5_onotation

# Foratotalofnn12comparisonsandmoves john edgar 52

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Unformatted text preview: arch?  !  Either the target is not in the array, or   !  It is found when the search space consists of one  element  !  How many times does the while loop iterate  in the worst case?  John Edgar 35 !  Each iteration of the while loop halves the search  space  !  For simplicity assume that n is a power of 2  ▪  So n = 2k (e.g. if n = 128, k = 7)  !  The first iteration halves the search space to n/2  !  After the second iteration the search space is n/4  !  After the kth iteration the search space consists of just one  element, since n/2k = n/n = 1  ▪  Because n = 2k, k = log2n  !  Therefore at most log2n iterations of the while loop are  made in the worst case!  John Edgar 36 !  Is the average case more like the best case or the  worst case?  !  What is the chance that an array element is the target  ▪  1/n the first time through the loop  ▪  1/(n/2) the second time through the loop  ▪  … and so on …  !  It is more likely that the target will be found as the  search space becomes small  !  That is, when the while loop nears its final iteration  !  We can conclude that the average case is more like the  worst case than the best case  John Edgar 37 n 10 100 1,000 10,000 100,000 1,000,000 10,000,000 John Edgar (3n+1)/4 8 76 751 7,501 75,001 750,001 7,500,001 log2(n) 3 7 10 13 17 20 24 38 !  As an example of algorithm analysis let's look at two  simple sorting algorithms  !  Selection Sort and  !  Insertion Sort  !  Calculate an approximate cost function for these  two sorting algorithms   !  By analyzing how many operations are performed by  each algorithm  !  This will include an analysis of how many times the  algorithms' loops iterate  John Edgar 40 !  Selection sort is a simple sorting algorithm  that repeatedly finds the smallest item  unsorted part  !  The array is divided into a sorted part and an  !  Repeatedly swap the first unsorted item with  the smallest unsorted item  !  Starting with the element with index 0, and  !  Ending with last but one element (index n – 1)  John Edgar 41 23 41 33 81 07 19 11 45 07 41 33 81 23 19 11 45 07 11 33 81 23 19 41 45 07 11 19 81 23 33 41 45 07 11 19 23 81 33 41 45 07 11 19 23 33 81 41 45 07 11 19 23 33 41 81 45 07 11 19 23 33 41 45 81 find smallest unsorted - 7 comparisons find smallest unsorted - 6 comparisons find smallest unsorted - 5 comparisons find smallest unsorted - 4 comparisons find smallest unsorted - 3 comparisons find smallest unsorted - 2 comparisons find smallest unsorted - 1 comparison John Edgar 42 Unsorted elements n n‐1 … 3 2 1 Comparis...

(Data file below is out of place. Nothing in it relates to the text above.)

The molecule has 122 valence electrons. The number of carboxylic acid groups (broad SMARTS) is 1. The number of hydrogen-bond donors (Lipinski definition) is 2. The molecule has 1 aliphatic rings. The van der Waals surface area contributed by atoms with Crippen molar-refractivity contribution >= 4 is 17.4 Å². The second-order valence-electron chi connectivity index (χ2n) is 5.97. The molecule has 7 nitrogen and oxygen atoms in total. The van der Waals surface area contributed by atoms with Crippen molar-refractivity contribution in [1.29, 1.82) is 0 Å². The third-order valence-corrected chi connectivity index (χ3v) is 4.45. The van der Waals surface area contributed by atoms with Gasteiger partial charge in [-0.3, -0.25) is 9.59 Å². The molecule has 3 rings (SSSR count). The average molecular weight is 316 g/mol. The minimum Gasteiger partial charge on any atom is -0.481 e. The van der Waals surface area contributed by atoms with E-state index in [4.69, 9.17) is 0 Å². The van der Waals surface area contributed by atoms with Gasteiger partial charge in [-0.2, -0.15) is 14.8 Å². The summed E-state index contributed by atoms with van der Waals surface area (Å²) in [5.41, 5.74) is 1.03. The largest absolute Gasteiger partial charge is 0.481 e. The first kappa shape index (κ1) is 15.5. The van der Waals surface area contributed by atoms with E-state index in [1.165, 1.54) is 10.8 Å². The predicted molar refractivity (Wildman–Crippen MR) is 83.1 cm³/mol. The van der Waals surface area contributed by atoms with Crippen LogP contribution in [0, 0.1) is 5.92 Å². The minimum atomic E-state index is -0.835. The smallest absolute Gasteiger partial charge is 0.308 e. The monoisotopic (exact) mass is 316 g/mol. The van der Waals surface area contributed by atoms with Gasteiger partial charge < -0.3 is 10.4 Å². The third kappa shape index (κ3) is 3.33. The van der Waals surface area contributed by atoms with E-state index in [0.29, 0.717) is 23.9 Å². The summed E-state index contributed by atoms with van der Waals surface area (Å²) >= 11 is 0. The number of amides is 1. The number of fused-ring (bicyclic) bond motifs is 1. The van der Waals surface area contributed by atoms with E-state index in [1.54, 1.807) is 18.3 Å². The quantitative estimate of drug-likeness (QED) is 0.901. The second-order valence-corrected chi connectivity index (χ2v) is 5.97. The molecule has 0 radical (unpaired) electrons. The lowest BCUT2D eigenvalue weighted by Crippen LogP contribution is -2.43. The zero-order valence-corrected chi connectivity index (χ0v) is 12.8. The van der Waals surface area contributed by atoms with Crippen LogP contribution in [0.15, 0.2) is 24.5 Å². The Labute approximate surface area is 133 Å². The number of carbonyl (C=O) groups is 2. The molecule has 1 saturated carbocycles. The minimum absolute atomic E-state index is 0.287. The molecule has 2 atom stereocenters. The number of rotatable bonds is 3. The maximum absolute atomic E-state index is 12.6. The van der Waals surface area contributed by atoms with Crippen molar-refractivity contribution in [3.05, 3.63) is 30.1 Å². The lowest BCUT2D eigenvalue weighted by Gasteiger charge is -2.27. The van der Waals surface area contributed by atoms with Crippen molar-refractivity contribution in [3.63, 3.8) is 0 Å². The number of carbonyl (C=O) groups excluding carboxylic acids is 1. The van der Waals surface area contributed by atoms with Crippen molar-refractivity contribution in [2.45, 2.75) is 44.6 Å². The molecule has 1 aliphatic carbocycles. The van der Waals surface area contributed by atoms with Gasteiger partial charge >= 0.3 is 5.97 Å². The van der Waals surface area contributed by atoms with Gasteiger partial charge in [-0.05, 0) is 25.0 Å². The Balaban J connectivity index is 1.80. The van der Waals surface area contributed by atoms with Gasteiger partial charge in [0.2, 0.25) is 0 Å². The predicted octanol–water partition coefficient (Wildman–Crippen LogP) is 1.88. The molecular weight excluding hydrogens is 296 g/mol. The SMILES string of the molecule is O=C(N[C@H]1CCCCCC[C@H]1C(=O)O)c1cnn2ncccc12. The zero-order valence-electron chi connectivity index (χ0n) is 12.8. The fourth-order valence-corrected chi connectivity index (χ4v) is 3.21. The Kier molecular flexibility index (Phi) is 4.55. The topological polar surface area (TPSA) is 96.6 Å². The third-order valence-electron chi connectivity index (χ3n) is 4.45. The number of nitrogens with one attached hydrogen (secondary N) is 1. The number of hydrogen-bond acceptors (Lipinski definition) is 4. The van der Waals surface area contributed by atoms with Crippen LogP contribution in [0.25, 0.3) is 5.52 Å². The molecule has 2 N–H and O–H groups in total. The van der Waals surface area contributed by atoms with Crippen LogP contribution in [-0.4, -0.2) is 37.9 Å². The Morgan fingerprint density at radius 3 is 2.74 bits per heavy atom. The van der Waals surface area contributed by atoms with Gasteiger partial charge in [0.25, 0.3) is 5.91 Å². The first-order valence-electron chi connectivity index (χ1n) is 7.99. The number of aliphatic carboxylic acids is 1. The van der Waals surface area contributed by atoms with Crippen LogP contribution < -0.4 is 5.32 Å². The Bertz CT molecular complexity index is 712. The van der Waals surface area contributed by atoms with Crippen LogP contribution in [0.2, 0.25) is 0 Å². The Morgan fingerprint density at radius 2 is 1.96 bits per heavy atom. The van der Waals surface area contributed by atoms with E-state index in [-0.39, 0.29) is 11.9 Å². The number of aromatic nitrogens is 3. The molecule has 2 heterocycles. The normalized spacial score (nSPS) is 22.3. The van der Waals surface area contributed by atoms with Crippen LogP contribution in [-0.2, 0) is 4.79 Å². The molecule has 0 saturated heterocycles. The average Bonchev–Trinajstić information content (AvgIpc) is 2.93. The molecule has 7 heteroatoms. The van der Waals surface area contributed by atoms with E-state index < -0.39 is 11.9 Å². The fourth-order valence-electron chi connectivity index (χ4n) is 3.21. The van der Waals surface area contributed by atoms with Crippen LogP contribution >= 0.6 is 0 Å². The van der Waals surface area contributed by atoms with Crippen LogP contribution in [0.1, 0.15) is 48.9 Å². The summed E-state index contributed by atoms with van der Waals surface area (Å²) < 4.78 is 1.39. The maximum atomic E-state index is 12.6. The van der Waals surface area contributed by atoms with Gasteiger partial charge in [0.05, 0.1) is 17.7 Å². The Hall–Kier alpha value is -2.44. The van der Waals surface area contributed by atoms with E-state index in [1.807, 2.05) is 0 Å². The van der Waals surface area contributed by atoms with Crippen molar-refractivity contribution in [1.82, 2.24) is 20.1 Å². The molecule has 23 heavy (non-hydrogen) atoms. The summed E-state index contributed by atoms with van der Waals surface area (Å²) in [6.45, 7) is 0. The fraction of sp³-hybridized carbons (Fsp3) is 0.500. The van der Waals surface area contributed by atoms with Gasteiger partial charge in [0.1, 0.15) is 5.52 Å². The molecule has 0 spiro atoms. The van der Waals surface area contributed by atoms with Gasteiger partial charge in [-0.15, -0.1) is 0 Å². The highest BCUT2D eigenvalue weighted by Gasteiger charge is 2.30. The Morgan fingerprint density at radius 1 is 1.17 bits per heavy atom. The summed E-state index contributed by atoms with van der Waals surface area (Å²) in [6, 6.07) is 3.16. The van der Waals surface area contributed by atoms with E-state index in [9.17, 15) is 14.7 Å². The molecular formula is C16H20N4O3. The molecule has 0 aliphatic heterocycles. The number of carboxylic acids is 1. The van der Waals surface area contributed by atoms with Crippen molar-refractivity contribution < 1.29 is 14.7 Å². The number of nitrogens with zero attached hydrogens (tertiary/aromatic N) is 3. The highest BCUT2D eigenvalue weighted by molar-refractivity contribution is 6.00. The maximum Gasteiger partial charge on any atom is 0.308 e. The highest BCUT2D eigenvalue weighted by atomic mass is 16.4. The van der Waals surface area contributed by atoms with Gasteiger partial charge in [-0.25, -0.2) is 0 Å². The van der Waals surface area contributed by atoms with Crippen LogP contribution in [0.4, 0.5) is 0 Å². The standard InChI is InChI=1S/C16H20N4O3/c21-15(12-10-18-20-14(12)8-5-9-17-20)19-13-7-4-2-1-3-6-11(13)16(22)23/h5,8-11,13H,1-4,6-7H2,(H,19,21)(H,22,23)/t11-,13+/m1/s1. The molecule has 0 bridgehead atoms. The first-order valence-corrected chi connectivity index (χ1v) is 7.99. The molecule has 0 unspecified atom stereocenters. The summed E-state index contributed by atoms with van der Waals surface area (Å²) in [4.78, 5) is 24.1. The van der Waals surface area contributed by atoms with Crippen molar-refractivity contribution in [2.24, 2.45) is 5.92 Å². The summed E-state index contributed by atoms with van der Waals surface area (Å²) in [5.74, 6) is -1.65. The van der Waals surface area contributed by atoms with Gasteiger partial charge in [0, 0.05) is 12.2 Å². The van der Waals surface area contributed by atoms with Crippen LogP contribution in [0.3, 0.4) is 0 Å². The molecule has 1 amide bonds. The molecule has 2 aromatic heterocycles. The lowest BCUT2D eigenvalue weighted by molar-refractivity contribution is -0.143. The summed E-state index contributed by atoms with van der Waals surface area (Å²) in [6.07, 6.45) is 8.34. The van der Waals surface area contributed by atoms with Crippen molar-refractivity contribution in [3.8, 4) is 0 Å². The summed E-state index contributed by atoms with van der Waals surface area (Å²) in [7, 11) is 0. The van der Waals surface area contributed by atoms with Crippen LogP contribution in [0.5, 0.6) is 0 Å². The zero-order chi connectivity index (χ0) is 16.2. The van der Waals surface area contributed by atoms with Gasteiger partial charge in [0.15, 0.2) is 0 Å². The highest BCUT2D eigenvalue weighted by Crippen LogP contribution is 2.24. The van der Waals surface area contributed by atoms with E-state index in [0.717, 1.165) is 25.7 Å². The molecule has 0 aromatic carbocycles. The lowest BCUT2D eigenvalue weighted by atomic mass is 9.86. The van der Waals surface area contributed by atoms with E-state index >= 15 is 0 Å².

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## This note was uploaded on 04/17/2010 for the course CMPT 11151 taught by Professor Gregorymori during the Spring '10 term at Simon Fraser.

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